“A detective investigates the death of a patriarch of an eccentric, combative family.” – IMDB
You know it. Those movies that could be on TNT (back in the day) or that every time you scroll through Netflix (there we go, we back on track now?), you’ll stop and watch. You’ve seen it a million times and it may not be Citizen Kane, but it’s funny, intriguing, and mindless enough that it doesn’t demand too much energy from you. That is Knives Out. Let me clarify and give you three reasons why:
- The twists and turns. If you’re not familiar with the plot, it is a murder mystery. As simple as that. That being said, it plays with the the tropes that we’ve all come to expect in a thriller. At times, it gives into them, at others, it completely changes direction. This is simple, but effective strategy because any guesses you have in the beginning, you’ll have forgotten because the plot has veered in fifty different directions since then. It makes it a more interactive experience and I found myself and my friend constantly turning to each other to make new guesses.
- It is chock-full of amazing actors. These days, those type of movies scare me. He’s Just Not That Into You, Valentine’s Day, New Years Eve, Love Actually (yep, I said it, I don’t like it…DEAL WITH IT) just don’t delve into any character enough to make the movie exciting. I get bored with every story line, all of which are usually a smidgen too sappy, and feel like I spent my money just to see actors paraded before me, flaunting how little work they did for an easy multi-million dollar paycheck. This is not the case with Knives Out. It’s carefully crafted to give us just enough information about the character to intrigue us, but not enough to give too much of the plot away. It also feels like an exercise in the the actors playing with one another, riffing off of one another, and trying out new skills (looking at you, Mr. Craig). It’s fun to watch a group of top-level actors enjoying their time on screen.
- It makes fun of itself. If done well, it’s great’s to see a movie that can be irreverent towards itself. That’s why Deadpool was so popular, after all. This movie, in several different parts, either called out something I had just been thinking or something my friend and I had mentioned to one another while we were watching. It knows what its cultural references are and its not afraid to tip its hat to them.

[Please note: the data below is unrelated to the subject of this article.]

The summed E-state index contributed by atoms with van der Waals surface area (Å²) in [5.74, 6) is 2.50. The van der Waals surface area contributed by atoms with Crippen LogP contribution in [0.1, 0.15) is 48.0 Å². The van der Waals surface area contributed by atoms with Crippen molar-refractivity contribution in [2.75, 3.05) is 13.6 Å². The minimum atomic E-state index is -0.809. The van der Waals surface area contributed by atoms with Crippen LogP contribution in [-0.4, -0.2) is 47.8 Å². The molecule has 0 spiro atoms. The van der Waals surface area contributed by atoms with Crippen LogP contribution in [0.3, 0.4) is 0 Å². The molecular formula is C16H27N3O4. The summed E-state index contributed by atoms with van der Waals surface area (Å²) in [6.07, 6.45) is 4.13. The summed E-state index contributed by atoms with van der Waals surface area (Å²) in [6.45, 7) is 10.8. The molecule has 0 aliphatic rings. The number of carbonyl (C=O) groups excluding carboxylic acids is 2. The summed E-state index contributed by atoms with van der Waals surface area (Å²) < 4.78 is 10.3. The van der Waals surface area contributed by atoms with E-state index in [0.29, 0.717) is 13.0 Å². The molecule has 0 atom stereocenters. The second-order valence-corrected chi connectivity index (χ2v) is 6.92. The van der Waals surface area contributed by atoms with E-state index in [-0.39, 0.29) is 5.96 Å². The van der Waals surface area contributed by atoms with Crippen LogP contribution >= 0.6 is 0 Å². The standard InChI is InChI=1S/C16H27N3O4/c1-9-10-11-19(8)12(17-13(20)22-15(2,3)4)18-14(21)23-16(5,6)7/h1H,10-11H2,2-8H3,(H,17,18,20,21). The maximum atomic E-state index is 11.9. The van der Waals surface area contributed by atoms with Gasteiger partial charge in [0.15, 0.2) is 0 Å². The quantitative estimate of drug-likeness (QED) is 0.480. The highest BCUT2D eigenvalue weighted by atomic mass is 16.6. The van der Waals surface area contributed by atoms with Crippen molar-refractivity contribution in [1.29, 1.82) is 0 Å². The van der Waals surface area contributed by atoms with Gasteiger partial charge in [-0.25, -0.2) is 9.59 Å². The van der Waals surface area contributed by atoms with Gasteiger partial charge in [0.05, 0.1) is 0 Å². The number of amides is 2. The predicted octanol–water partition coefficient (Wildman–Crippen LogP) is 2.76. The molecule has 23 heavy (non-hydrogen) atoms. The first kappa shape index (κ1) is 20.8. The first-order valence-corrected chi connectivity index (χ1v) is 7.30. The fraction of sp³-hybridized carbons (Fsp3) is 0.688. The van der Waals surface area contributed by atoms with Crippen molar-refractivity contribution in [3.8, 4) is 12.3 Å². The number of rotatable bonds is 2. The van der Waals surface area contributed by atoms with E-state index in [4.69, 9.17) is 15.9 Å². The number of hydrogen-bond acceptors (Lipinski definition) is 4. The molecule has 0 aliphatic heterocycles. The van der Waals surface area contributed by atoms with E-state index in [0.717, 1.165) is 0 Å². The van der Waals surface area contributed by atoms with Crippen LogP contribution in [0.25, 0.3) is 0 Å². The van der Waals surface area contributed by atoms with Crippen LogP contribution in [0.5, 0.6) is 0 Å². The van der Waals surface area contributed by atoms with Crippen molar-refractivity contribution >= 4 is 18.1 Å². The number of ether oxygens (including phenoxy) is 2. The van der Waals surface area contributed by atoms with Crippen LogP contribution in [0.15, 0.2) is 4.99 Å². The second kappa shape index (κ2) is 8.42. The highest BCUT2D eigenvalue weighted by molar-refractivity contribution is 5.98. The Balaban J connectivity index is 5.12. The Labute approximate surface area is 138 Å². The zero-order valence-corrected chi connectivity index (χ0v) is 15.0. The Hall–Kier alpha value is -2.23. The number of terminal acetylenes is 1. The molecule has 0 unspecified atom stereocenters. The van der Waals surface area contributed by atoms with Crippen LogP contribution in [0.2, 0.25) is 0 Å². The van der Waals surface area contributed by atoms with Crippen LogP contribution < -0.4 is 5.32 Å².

I was a little upset recently to hear that there is a remake of Clue in the works. Even though it’s supposed to be directed by Jason Bateman, who is hilarious and I’m sure would put together a great cast, I just can’t handle one more remake from my childhood. If someone insists on updating a classic, I suggest they take notes from Knives Out and make an homage to the classic that’s new and fresh, as opposed to directly recycling used materials (PC NOTE: this is the only case where I don’t advocate recycling). Because, although I’m not sure Knives Out will be remembered as a classic, I do know that because of its originality, it’s a movie that I’ll likely to stop and watch whenever I come across it.
Rating: 7 out of 10 Claire Bears
If you like this movie, you should also see: Clue, Brick, The Brothers Bloom
With: Daniel Craig, Chris Evans, Ana de Armas, Jamie Lee Curtis, Michael Shannon, Don Johnson, Toni Collette, and LaKeith Stanfield.
Directed By: Rian Johnson